Phenomenal works by Barbara Chase-Riboud, that honor slain human rights leader Malcolm X, are on view through November 4th at Michael Rosenfeld Gallery. More information can be found here.
The wonderful story of the Anishinaabeg people is told in the exhibition Anishinaabeg: Art & Power at the Royal Ontario Museum. Using art to discuss cultural traditions and their knowledge, their art was deeply influenced by inter-communtiy relationships with other indigenous groups and the arrival of Europeans to Canada. Humans, their ancestors, nature, ceremony and supernatural beings known as spirits are depicted in the artwork. It was a true honor to see the work in person on this weekend to celebrate Indigenous People’s Day in America!
As a life long Bronx resident I am elated and proud to have curated an exhibition that celebrates my West Indian heritage. With the support of BXArts Factory and hosted by the Montefiore Fine Arts program ArtViews gallery, the exhibition is on view through early October at Montefiore Moses Campus, 90 East 210th St. Bronx, NY 10467.
The West Indian population of the Bronx, NY is 8% or 106,000 people from various islands lying between southeastern North America and northern South America bordering the Caribbean Sea and the Atlantic and comprising the Greater Antilles, Lesser Antilles and Bahamas. The largest event in New York City that celebrates and honors Caribbean culture, arts, history and traditions is the West Indian American Day Carnival, which is comprised of week-long festivities and a grand finale. The grand finale Carnival reaches over one million people in attendance during Labor Day weekend with participants and tourists from all over the world.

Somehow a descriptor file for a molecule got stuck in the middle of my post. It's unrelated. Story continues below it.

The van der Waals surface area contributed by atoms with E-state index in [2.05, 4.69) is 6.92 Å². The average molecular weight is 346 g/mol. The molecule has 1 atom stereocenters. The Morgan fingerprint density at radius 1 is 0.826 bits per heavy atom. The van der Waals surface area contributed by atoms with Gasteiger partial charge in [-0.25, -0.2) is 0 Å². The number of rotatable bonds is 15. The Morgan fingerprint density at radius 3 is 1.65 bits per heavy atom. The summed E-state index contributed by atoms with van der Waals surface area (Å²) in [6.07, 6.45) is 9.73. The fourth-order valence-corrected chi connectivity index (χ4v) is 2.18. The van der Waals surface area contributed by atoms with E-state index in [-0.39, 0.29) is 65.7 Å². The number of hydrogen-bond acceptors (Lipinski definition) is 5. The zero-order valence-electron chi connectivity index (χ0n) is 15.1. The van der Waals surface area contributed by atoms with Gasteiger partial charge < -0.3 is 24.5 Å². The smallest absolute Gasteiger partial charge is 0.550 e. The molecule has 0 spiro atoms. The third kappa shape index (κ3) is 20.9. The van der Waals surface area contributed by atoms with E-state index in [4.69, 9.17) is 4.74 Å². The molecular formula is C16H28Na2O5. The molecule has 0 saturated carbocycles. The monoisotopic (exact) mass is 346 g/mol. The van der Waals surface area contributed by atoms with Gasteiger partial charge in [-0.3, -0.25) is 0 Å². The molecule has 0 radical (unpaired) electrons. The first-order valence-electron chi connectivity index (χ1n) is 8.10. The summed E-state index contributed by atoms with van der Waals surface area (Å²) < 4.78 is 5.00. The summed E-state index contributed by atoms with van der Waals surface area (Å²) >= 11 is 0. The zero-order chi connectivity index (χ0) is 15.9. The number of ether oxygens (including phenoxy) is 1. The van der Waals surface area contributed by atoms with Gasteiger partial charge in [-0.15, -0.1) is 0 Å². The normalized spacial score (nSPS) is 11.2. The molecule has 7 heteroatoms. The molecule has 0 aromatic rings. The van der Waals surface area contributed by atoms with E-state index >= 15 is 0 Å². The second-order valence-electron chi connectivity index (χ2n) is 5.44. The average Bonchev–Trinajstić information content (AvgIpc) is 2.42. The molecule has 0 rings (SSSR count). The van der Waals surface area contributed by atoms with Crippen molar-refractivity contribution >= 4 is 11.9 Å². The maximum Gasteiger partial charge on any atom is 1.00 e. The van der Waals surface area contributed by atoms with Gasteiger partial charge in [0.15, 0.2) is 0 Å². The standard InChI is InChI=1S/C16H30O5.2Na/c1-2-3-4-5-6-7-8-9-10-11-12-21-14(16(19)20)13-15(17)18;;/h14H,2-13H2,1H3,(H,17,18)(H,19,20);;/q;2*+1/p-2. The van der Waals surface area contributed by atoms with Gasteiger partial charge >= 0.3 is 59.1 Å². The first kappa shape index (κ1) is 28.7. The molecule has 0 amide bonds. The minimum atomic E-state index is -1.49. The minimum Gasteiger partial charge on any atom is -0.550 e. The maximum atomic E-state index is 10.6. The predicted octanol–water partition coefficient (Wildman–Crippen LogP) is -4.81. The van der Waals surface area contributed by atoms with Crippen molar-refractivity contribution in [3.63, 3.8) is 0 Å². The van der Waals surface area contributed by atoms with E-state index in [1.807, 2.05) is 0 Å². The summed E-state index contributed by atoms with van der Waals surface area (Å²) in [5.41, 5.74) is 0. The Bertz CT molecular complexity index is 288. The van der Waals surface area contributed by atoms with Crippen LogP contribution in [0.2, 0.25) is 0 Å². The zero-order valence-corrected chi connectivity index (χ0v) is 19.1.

Reflections: Celebrating 50 Years of the West Indian American Day Carnival celebrates and honors the history of the Caribbean carnival by reflecting on the West Indian population in the Bronx, NY and noting their impact and long-lasting influence on their community and NYC. Through the lens of 5 Bronx-based photographers, the vibrancy, tradition and impact of West Indian Americans are captured by the photographs on display. Artists Trevon Blondet, Ijeoma D. Iheanacho, Jonathan Joseph, Omesh Persaud and Harri “Indio” Ramkishun each take on a subtheme of inspiration from the West Indian community. Together the photographs share the energy and strength of the West Indian population and the groups influence to the political, economic and cultural vitality of the North Bronx.
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